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Facebook’s push to gain access to users’ banking data and other sensitive financial information could help make online banking more efficient - or it could backfire among those sceptical that the world’s biggest social network can reliably safeguard personal data.
The site has joined a growing race among big technology companies seeking private information once regarded as off-limits: users’ checking-account balances, recent credit card transactions and other facts of their personal finances.

Facebook said this week that it had proposed data-sharing partnerships with banks and credit card companies that would allow users to access their personal account information from within the social network’s messaging service, Facebook Messenger, as an alternative to speaking with customer service representatives or automated chatbots on the companies’ banking or credit sites.

Facebook said the data would not be shared with marketers or used for ad-targeting purposes, and no major US financial institutions have announced that they’re interested in a joint arrangement.

But a company representative said several unnamed banks and credit card companies had voiced interest in teaming up with the social network, even proposing their own potential deals.

“The idea is that messaging with a bank can be better than waiting on hold over the phone - and it’s completely opt-in,” Facebook spokesperson Elisabeth Diana said. “We’re not using this information beyond enabling these types of experiences - not for advertising or anything else. A critical part of these partnerships is keeping people’s information safe and secure.”

But Facebook’s past scandals over data privacy have left industry and privacy experts wondering how the more than 1billion Facebook Messenger users might react to the company wanting to link their social media profiles with their private finances and spending histories.

Facebook said the banking information wouldn’t be included in the vast stores of information the site uses to build people’s personality profiles.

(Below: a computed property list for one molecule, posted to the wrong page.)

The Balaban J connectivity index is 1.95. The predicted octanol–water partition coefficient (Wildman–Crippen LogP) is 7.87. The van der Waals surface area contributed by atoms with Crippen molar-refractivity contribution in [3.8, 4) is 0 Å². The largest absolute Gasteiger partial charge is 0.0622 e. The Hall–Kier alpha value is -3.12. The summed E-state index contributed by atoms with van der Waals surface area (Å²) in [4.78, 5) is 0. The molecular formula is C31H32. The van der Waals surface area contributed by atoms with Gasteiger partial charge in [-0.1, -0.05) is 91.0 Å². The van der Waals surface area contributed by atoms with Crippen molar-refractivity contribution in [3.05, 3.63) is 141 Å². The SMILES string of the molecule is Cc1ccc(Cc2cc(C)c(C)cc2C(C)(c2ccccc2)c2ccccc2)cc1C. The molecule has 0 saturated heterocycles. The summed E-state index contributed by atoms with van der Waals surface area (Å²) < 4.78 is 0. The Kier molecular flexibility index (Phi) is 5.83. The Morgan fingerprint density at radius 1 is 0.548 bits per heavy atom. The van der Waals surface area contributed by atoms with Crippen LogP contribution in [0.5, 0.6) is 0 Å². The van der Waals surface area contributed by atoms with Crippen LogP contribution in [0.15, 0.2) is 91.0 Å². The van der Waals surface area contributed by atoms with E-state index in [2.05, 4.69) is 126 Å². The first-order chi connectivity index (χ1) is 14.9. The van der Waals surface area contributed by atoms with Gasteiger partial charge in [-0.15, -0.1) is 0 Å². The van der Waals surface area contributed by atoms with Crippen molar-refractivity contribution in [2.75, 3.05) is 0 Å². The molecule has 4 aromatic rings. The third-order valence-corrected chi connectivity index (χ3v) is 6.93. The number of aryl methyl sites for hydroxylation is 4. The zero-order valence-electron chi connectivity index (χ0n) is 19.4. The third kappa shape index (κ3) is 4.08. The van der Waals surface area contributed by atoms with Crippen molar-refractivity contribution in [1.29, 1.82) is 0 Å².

“It’s the most intimate information about our personal behaviour possible, perhaps even more intimate than how we comment on our friends’ feeds,” said Zachary Townsend, the former chief data officer of California and a partner at Deciens Capital, a venture capital fund that specialises in financial technology.

“The idea that Facebook, which basically aggregates information to sell to third parties, could also add financial information to that mix seems uncomfortable, given their history.”

Many of the tech world’s major players have shown similar ambitions in tapping users’ financial data, which could help companies lock in customer loyalty, help developers provide more sophisticated tools - and give advertisers lucrative clues into users’ offline interests and buying intentions.

Apple and Google provide mobile-payment services that allow users to access financial information and pay for products with their phones. Amazon.com offers users a credit card issued by JP Morgan Chase.

And Google last year announced a deal that would let it review and analyse roughly 70% of all credit and debit card transactions in the US.

“What you purchase is the ultimate predictor of what you’ll purchase in the future. It’s an indication of your stage of life, and there’s a lot that can be packaged up and targeted based off that,” said Mike Herrick, an executive at Urban Airship.

“Everybody’s mad at Facebook, but they’re just one of many participants in this data ecosystem.”